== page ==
The Dwight D. Eisenhower Interstate System Essay

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Today's society relies heavily on roads, and today just about all roads are paved, and we have the convenience of Interstates and US Highways to travel on. Before Dwight Eisenhower's Interstate System, and before the United States Numbered Highway system, there were no standards to which roads were built, most were not even paved, there were no required numbering systems, and ones that did exist were not organized in efficient ways. The US Route System, and later The Interstate System, have promoted massive growth, easier travel, greater tourism, and easier logistics in the United States.

The United States Highway system came out of a necessity to be able to travel across the country as fast as possible, for both civilian and military
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Many felt that naming the highways would allow attachment of the highway to the area they ran through, but numbering them according to their location allowed for an unbiased numbering system that would qualm the fears of the critics of the numbered system (Weingroff). The new federal highways were paved, had a lane of travel in each direction, and had a grade limit when climbing, so through mountainous areas, switchbacks, which would later be eliminated when Eisenhower's system was implemented, were needed to climb steeper grades (Weingroff). The final highway system was approved in 1926 (Weingroff), and remained the premier system of highways in the western hemisphere until the 1960s.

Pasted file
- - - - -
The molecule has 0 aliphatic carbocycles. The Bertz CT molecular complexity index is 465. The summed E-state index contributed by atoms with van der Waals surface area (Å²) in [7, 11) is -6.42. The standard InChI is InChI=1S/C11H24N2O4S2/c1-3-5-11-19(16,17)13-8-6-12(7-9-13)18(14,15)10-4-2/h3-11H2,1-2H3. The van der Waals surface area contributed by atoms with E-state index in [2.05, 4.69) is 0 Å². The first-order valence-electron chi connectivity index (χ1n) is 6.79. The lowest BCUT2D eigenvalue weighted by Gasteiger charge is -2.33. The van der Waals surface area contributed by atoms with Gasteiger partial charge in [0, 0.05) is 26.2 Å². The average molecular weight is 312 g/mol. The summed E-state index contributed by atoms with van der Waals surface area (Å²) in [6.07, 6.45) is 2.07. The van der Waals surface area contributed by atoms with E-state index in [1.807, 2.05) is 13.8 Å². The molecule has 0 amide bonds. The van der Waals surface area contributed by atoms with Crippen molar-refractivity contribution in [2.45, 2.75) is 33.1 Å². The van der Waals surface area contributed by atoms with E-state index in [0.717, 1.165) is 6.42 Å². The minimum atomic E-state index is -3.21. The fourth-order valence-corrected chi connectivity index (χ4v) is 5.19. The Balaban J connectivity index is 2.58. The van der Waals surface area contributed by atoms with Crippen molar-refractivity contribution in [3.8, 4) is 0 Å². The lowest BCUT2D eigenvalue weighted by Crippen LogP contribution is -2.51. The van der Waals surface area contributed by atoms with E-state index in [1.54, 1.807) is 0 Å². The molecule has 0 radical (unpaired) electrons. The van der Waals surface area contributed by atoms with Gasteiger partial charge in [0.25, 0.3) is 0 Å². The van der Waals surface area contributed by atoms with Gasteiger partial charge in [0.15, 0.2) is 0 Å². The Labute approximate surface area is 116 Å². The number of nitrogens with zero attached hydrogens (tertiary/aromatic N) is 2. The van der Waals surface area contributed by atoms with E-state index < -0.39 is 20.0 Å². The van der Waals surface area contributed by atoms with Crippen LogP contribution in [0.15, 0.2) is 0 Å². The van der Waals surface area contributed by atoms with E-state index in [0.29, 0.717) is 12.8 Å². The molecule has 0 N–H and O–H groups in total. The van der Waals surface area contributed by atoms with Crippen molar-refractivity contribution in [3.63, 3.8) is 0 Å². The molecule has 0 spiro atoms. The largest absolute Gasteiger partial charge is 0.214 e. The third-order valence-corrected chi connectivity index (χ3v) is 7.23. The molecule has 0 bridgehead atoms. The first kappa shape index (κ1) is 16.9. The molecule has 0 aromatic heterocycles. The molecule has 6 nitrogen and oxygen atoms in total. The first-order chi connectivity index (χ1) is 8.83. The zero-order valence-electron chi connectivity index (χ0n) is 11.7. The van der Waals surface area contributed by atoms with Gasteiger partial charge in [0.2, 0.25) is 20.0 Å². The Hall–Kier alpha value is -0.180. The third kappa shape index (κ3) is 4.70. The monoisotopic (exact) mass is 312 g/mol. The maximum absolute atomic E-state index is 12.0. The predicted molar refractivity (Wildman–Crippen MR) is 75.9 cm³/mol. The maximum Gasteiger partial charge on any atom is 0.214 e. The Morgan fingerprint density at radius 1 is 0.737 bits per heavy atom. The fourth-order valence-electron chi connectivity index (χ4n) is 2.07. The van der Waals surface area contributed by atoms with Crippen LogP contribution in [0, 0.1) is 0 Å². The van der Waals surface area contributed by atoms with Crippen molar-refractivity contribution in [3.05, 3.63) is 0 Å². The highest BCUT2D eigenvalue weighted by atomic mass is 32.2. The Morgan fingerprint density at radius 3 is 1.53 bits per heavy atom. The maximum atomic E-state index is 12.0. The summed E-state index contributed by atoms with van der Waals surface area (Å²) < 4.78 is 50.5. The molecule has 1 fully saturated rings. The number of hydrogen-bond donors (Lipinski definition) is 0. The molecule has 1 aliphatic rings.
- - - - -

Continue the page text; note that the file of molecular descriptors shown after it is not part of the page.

Dwight D. Eisenhower, the 34th President of the United States and retired Army General created the brainchild of a system of highways in the United States that were similar to the Autobahn in Germany, which he visited while fighting in WWII, which had 2 travel lanes in each direction, and allowed fast speeds, allowing for more efficient travel across Germany (“Hitler's Autobahn?”). Eisenhower was also driven to streamline interstate travel because he had experienced the troubles of the early auto trails firsthand when he took part in the army's motor convoy across the Lincoln Highway, arguably the most famous early auto trail (Eisenhower).

Funding the interstate system

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